November 1, 2016
Joe Fairless

The 5-3-2 Model for Fix-and-Flip Investors

In a recent conversation with Troy Fullwood, who has been investing for over 20 years, he explained his best ever advice to fix-and-flip investors, which is to follow what he calls the “5-3-2 Model” of selling.

The 5-3-2 Model Explained

The 5-3-2 Model is very simple:

5 – Buy and rehab 5 homes

3 – Sell 3 homes through traditional means

2 – Carry back the note on the other 2 homes

That is, for every 5 properties that you purchase, sell 3 and “be the bank” for 2.

When you sell the 3 homes, it provides you with the ongoing cash flow for your business. For the other 2 homes, ideally, you want to pick out the best properties to carry back the loans on. If you do it correctly, you should have nothing invested in those two properties because you would’ve received all the money back through down payments and the profits from the other 3 properties you’ve sold.

Benefits of the 5-3-2 Model

The benefits of following the 5-3-2 Model are two-fold:

First, you receive ongoing, passive capital to continue building your business. You will continue to receive the profits from selling the 3 properties, as well as the ongoing interest payments from the other 2 properties. Also, since you are carrying the note, rather than being the landlord of the property, you are able to transfer the taxes, insurance, and repair responsibilities to that buyer. Therefore, the investment is completely passive, and also, technically, an infinite return.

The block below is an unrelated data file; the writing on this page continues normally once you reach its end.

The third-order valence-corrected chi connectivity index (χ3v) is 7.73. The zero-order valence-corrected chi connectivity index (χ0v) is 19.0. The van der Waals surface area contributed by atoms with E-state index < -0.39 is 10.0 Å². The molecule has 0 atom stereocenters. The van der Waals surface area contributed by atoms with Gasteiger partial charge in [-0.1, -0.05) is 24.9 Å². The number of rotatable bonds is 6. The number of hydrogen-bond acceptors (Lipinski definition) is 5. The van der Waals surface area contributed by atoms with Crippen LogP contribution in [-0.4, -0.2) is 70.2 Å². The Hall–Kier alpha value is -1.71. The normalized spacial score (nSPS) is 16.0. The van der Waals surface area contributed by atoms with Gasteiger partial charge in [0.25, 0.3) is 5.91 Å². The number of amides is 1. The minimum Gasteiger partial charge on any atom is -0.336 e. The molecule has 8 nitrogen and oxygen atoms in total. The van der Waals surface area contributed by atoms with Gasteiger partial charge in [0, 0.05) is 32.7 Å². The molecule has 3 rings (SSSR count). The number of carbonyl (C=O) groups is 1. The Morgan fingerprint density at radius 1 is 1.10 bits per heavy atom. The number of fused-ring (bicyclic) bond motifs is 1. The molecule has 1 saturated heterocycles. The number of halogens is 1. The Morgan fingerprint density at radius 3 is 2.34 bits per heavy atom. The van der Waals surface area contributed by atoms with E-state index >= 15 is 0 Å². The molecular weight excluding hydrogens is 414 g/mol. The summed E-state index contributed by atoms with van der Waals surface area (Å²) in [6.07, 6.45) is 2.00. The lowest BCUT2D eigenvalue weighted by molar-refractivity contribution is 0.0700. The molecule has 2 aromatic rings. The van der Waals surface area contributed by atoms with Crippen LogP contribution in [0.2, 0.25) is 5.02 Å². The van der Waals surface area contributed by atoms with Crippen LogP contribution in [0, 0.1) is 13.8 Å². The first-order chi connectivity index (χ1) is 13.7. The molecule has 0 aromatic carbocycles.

Secondly, you’ve created residual value that operates like an annuity or retirement plan. Self-employed people, which include real estate investors, tend to forget the value of long-term retirement strategies. Instead, they tend to live deal to deal, rolling the dice, or money, into the next deal. Following this strategy allows you to get the best of both worlds: the instant gratification of realizing the fix-and-flip profits, as well as the long-term, residual income that can be a “safety net” for when the unexpected occurs, like unforeseen personal issues (health, family, etc.) or the market taking it’s next turn for the worse.

Disclaimer: The views and opinions expressed in this blog post are provided for informational purposes only, and should not be construed as an offer to buy or sell any securities or to make or consider any investment or course of action.

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